Shares of Delta Air Lines (NYSE: DAL ) hit a 52-week high on Tuesday. Let's take a look at how it got there and see if clear skies are still in the forecast.
How it got here
Like the majority of the airline sector, Delta Air Lines is benefiting from a surge in air traffic as consumers use their discretionary funds to take to the skies, as well as significantly lower jet fuel prices, which are down $0.40 since February. Higher traffic and lower fuel costs are welcomed by any airline company.
Delta is also breaking the mold on what an airline can do to control fuel costs by moving away from simply hedging its fuel costs (a strategy that has proven to be hit-or-miss over the years), instead purchasing a refinery for $180 million from Phillips 66 (NYSE: PSX ) , the recently spun-off downstream operations of ConocoPhillips. The move, according to some analysts, is expected to save Delta up to $300 million annually on what was $11.8 billion in jet fuel costs last year. It will first, however, need to spend an additional $100 million in funds to get its new refinery up to capacity.
Finally, ancillary fees continue to support Delta's bottom line. According to recently released figures by the Bureau of Transportation Statistics, Delta Air Lines brought in the highest dollar amount, by far, in baggage fees and reservation cancellation/change fees compared to any other airline. Delta notched $1.63 billion of the $5.74 billion the entire airline sector derived from these two fees categories in 2011!
How it stacks up
Let's see how Delta Air Lines stacks up next to its peers.
DAL data by YCharts.
Although the airline sector is a notoriously poor long-term investment, Spirit Airlines' (Nasdaq: SAVE ) "charge first, ask questions later" philosophy appears to be working... for now.
|Delta Air Lines
|United Continental Holdings (NYSE: UAL )
|US Airways (NYSE: LCC )
Sources: Morningstar and Yahoo! Finance. N/M = not meaningful.
The airline sector is a scary investment in any respect, but it really has become a tale of two segments: national carriers and regional airlines.
The national carriers have rigid routes, little chance to pass along price increases to their customer base without the risk of alienating them, and generally high levels of debt. Delta, for instance, has so much net debt that its shareholder equity would be completely wiped out if it were to be liquidated right now. US Airways isn't faring much better with a debt-to-equity of 2,219%, but has benefited very recently from the drop in jet fuel costs. Being the one national airline that doesn't hedge its fuel costs, the move higher is at least semi-understandable. United Continental has struggled to benefit from the supposed synergies it was supposed to experience from its 2010 merger of United Air Lines and Continental and is also coping with a large amount of debt.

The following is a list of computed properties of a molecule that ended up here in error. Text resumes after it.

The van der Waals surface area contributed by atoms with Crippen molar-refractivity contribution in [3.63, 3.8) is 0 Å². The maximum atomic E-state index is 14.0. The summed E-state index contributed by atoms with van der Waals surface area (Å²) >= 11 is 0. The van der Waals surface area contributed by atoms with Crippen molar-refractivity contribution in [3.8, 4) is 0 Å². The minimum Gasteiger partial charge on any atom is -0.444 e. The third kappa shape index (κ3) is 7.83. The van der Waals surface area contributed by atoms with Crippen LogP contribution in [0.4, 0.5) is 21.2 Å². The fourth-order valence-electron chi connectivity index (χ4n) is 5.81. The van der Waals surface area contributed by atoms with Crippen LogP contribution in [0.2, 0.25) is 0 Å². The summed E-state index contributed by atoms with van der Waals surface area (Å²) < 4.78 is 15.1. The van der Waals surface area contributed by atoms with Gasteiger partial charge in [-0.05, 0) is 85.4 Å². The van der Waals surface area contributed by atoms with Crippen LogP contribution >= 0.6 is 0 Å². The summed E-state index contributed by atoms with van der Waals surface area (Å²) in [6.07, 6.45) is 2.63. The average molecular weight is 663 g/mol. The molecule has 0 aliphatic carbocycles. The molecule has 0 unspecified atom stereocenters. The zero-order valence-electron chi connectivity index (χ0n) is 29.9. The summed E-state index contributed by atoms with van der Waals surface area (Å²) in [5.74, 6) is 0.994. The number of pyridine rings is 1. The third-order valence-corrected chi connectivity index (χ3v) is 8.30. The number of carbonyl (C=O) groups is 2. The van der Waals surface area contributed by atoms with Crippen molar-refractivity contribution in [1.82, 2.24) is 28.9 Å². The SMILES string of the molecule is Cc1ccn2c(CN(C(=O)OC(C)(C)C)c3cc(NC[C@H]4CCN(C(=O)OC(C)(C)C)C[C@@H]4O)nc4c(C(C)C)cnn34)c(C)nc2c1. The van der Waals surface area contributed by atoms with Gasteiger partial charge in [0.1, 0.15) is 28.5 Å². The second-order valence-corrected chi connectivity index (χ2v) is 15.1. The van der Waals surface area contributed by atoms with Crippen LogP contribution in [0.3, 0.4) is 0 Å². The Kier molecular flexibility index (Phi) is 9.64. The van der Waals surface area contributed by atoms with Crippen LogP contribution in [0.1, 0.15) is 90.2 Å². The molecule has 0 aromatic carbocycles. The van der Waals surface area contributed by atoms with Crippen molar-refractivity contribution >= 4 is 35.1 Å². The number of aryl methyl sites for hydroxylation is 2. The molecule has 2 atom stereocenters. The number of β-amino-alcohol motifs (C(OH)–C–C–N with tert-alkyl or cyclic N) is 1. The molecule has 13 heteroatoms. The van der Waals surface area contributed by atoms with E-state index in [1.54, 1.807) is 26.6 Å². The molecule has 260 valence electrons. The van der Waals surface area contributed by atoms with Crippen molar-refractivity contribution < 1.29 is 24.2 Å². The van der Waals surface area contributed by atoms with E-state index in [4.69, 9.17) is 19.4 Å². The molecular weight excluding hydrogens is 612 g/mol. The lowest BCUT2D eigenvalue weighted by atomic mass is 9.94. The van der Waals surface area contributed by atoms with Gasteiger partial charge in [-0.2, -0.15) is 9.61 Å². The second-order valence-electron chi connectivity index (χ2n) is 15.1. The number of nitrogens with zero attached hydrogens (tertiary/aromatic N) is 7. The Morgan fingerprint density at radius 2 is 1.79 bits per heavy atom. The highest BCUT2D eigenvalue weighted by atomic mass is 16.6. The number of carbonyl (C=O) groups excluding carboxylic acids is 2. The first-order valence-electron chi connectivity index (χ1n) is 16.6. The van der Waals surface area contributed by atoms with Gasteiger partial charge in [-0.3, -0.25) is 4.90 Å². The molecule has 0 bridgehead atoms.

Now compare this to the regional airlines like Spirit, which have more nimble routes and flexible pricing policies that load fees on the ancillary end and allow these airlines to reap higher margins. Best of all, Spirit has absolutely no debt, which is almost unheard of in the airline industry.
Now for the real question: What's next for Delta Air Lines? The answer is going to depend on whether it can prove to investors that it understands the first thing about owning and operating a refinery and if it can compete with regional airlines on ticket pricing without alienating its frequent fliers. Using credit card miles is one perk Delta is employing to keep its customers, but it's going to need to do more if it hopes to keep them coming back.
Our very own CAPS community gives the company a dreaded one-star rating (out of five), with 41.4% of members expecting it to underperform. I am one of the 385 members currently sporting an underperform CAPScall on Delta and find myself underwater to the tune of nine points. But, have no fear, history is on my side.
Over the past decade, not a single national carrier has escaped the bankruptcy bug, and based on their current debt levels, I'm not sure they'll go another decade without a few succumbing to it again. With nearly $10 billion in net debt, Delta finds itself a precariously bad position. Even if the refinery offers the potential to save money, I'm not convinced the company knows anything about operating in the refining space. In short, I remain very pessimistic about Delta Air Lines' prospects going forward.
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